Related link: http://www.bsdcertification.org
Wow, I can’t believe it’s been over three months since the last time I had a few moments to blog. Where did the last quarter of 2005 go?
As some of you may already know, a fair chunk of my time is being spent as the acting chair of BSD Certification Group Inc., a registered non-profit creating the standard for assessing the skills of BSD system administrators. We’ve accomplished a lot in 2005, but still have a very busy 2006 ahead of us.
As our first year draws to a close, I’d like to take a light-hearted and slightly tongue in cheek look at what it is like to be involved in such a massive undertaking. If you’re involved in an Open Source project or sell/advocate Open Source solutions, you’ll recognize where I’m coming from.
#1 Where’d everybody go?
Have you ever tried to pin down a few dozen people to discuss an important topic or vote on a decision? Oops, forgot to mention these are all volunteers with at least one day job, scattered throughout the globe and several timezones. Don’t bother–it’s impossible. You can create mailing lists and instant messaging channels, arrange conference calls and agree to meet at conferences. Without fail someone will be called to pull a triple-shift at work due to a flood in the server closet, another will end up in the hospital, another will have a family emergency to attend to, someone else will miss a plane. In short, life has a full bag of tricks to draw from and there appears to be some Universal Law preventing more than a few people at a time from concentrating on the same thing simultaneously.
However if you can resist the urge to repeatedly bang your head against your monitor while chanting “why me”, you’ll find that stuff still gets done. It sometimes takes an inordinate amount of time, but it still gets done. There appears to be another Universal Law at work here: the smaller the job or decision, the longer it takes to happen. The truly big stuff almost happens by itself.
#2 Ignorance is not bliss.
Admit it, it sometimes sucks to be into Open Source, especially when your favourite project just isn’t on other people’s radar. Even more so if you’d like to make some of your living from said Open Source project. Sometimes I wonder if I’m stuck in a Twilight Zone episode or I’ve been transported back to High School and find myself outside of the “in” crowd.
Admittedly, I have heard some good one-liners over the years. “If it’s so good, how come it’s free?” or “if it’s so good, how come I’ve never heard of it?” still jockey for top position. And this one is always a treat from someone who has just spent 2 hours listening to musak in order to talk to a representative who knew less about the product than he did: “but it offers paid support”.
#3 Where’s the beef?
If I’ve learned anything over the past few years it is that geeks make terrible marketers. Sad, yes, but true. Geeks thrive on technical details. However, in the world of marketing, as in the world of cocktail parties, exuding the technical details of a product will only win you glazed stares and bored “uhuhs” while the target scans for the nearest exit.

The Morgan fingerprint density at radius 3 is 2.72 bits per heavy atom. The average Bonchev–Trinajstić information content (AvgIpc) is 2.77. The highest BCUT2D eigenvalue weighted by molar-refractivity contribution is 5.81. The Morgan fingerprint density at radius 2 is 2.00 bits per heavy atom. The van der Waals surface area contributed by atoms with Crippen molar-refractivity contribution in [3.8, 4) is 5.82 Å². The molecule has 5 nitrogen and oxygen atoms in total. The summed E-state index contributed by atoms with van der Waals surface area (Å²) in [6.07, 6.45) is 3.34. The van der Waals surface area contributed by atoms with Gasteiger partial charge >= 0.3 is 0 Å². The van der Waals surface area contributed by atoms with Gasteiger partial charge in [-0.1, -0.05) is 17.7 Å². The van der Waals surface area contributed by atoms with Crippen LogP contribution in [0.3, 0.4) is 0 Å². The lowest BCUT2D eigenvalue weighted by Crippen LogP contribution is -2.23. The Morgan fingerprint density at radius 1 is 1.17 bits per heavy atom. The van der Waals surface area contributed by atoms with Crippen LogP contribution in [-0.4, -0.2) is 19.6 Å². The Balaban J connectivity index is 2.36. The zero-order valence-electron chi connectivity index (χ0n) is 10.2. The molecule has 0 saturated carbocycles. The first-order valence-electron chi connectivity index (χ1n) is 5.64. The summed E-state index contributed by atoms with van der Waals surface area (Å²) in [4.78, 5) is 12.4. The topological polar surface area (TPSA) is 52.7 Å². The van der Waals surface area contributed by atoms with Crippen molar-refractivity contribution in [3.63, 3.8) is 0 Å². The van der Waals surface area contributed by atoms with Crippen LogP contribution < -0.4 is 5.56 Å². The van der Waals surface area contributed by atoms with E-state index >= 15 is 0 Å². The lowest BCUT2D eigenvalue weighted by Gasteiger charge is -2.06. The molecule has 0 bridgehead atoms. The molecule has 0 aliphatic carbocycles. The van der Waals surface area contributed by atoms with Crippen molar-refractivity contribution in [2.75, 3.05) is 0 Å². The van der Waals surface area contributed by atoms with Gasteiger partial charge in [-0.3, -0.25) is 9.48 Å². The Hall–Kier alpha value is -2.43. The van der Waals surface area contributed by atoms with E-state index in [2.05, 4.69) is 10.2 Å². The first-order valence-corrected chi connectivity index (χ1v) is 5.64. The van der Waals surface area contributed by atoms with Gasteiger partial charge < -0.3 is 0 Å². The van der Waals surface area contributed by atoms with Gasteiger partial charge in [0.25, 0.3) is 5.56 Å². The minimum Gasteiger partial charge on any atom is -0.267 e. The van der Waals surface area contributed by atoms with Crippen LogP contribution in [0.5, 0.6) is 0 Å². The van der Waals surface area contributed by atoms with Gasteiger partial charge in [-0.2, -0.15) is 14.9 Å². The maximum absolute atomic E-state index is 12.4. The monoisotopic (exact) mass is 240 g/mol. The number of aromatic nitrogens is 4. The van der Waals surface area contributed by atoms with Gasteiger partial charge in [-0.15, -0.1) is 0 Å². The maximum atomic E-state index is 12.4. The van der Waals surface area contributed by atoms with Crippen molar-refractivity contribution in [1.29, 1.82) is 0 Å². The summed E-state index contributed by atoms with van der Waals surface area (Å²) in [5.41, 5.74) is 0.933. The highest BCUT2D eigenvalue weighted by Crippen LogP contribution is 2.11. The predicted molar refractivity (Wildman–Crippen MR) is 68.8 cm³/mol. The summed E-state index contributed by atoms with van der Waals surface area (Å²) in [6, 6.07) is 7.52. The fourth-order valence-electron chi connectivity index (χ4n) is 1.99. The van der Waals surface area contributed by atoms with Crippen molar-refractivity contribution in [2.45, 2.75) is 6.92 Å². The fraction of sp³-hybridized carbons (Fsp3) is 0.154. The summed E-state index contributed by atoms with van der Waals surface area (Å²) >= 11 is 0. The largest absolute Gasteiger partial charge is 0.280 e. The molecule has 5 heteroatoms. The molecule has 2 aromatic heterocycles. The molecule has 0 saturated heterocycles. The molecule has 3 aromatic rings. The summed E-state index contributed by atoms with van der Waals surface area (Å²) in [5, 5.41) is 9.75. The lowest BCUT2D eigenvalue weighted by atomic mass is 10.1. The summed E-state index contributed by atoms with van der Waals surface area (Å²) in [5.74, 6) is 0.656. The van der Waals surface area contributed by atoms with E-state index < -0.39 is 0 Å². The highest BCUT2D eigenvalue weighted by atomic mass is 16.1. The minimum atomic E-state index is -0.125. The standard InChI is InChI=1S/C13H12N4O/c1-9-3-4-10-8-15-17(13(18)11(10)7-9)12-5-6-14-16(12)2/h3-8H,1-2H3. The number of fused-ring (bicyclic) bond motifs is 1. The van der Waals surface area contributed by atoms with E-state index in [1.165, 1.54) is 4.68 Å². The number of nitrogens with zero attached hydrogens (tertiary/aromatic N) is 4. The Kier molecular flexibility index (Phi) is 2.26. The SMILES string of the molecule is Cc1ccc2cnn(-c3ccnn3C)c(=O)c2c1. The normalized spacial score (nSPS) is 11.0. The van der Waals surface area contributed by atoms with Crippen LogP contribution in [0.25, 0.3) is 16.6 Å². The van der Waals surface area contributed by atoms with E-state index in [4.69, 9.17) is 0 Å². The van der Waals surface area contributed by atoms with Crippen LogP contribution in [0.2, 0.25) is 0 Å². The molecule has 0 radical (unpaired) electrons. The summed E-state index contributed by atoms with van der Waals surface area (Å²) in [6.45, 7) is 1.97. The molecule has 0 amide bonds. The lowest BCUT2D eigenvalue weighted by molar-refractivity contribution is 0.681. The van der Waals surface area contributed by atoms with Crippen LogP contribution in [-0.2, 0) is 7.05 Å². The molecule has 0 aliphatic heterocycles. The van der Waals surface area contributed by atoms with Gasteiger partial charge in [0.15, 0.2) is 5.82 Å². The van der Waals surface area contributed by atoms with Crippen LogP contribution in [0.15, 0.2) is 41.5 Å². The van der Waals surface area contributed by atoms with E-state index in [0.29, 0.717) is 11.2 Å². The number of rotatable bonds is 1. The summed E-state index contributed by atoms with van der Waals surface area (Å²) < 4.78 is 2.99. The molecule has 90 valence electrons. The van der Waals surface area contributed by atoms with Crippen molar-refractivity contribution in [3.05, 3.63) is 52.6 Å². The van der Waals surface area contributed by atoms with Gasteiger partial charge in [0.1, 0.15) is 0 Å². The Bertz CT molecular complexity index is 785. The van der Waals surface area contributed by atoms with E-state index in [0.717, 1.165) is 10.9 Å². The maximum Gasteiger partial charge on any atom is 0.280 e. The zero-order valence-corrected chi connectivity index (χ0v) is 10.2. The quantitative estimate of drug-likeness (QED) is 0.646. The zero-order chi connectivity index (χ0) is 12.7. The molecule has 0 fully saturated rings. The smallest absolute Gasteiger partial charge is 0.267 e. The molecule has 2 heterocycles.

In the marketplace, sex sells. Glitz sells. And the occasional surprise, such as a pair of little old ladies peering into a hamburger bun, sells. Free doesn’t. The downside to selling Open Source is figuring out how to market something that could have been had for free. The upside is that Open Source is a huge, mostly untapped market. If you’re a marketer and know how to use sex, glitz, hamburger buns, or anything else to sell BSD Certification, drop me a line.
#4 Show me the money.
Did I mention that geeks are terrible marketers? I suspect they are even worse at raising money. I’ve also heard rumours that it is hard to get people to give cash when they are used to getting something for free. I hope this is not the case, as I need to raise a fair bit of money.
My experience with Open Source has been that people are very generous with their time and their skills. I’ll let you know how they are with their pocketbooks.
#5 When in Rome…
I sometimes wonder how much of this adage applies to Open Source. In my mind, Open Source can be used to redefine existing models. The example I’m pondering as the year draws to an end is this: IT certifications are currently delivered using proprietary solutions on the Microsoft platform. Not surprisingly, many of the delivery agencies I’ve spoken to don’t see the sense in spending money on creating an alternative solution based on Open Source. What did surprise me is the number of people in the Open Source community who don’t see the sense in spending money to create a new model for Open Source certifications.
Am I being too anal? My editor didn’t think so when I wanted to use vi instead of Microsoft Office when I wrote BSD Hacks. Or is certification one battle that isn’t quite ready for Open Source? I’d be interested in hearing your opinion on the subject.